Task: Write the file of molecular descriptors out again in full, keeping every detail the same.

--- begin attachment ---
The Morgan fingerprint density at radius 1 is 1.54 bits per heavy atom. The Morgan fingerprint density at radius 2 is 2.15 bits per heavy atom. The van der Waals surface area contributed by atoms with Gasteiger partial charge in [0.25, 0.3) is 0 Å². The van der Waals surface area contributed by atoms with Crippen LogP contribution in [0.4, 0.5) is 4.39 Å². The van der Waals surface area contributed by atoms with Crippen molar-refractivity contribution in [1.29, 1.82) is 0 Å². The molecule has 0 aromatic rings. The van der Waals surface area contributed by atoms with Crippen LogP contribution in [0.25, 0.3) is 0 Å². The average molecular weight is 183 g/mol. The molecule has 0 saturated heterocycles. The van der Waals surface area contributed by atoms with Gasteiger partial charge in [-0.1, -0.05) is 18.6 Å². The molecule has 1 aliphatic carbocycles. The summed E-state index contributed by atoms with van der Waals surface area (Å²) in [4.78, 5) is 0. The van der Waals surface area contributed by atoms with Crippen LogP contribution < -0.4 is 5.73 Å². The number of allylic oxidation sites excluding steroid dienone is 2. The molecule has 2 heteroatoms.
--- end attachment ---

The Morgan fingerprint density at radius 1 is 1.54 bits per heavy atom. The Morgan fingerprint density at radius 2 is 2.15 bits per heavy atom. The van der Waals surface area contributed by atoms with Gasteiger partial charge in [0.25, 0.3) is 0 Å². The van der Waals surface area contributed by atoms with Crippen LogP contribution in [0.4, 0.5) is 4.39 Å². The van der Waals surface area contributed by atoms with Crippen molar-refractivity contribution in [1.29, 1.82) is 0 Å². The molecule has 0 aromatic rings. The van der Waals surface area contributed by atoms with Crippen LogP contribution in [0.25, 0.3) is 0 Å². The average molecular weight is 183 g/mol. The molecule has 0 saturated heterocycles. The van der Waals surface area contributed by atoms with Gasteiger partial charge in [-0.1, -0.05) is 18.6 Å². The molecule has 1 aliphatic carbocycles. The summed E-state index contributed by atoms with van der Waals surface area (Å²) in [4.78, 5) is 0. The van der Waals surface area contributed by atoms with Crippen LogP contribution < -0.4 is 5.73 Å². The number of allylic oxidation sites excluding steroid dienone is 2. The molecule has 2 heteroatoms.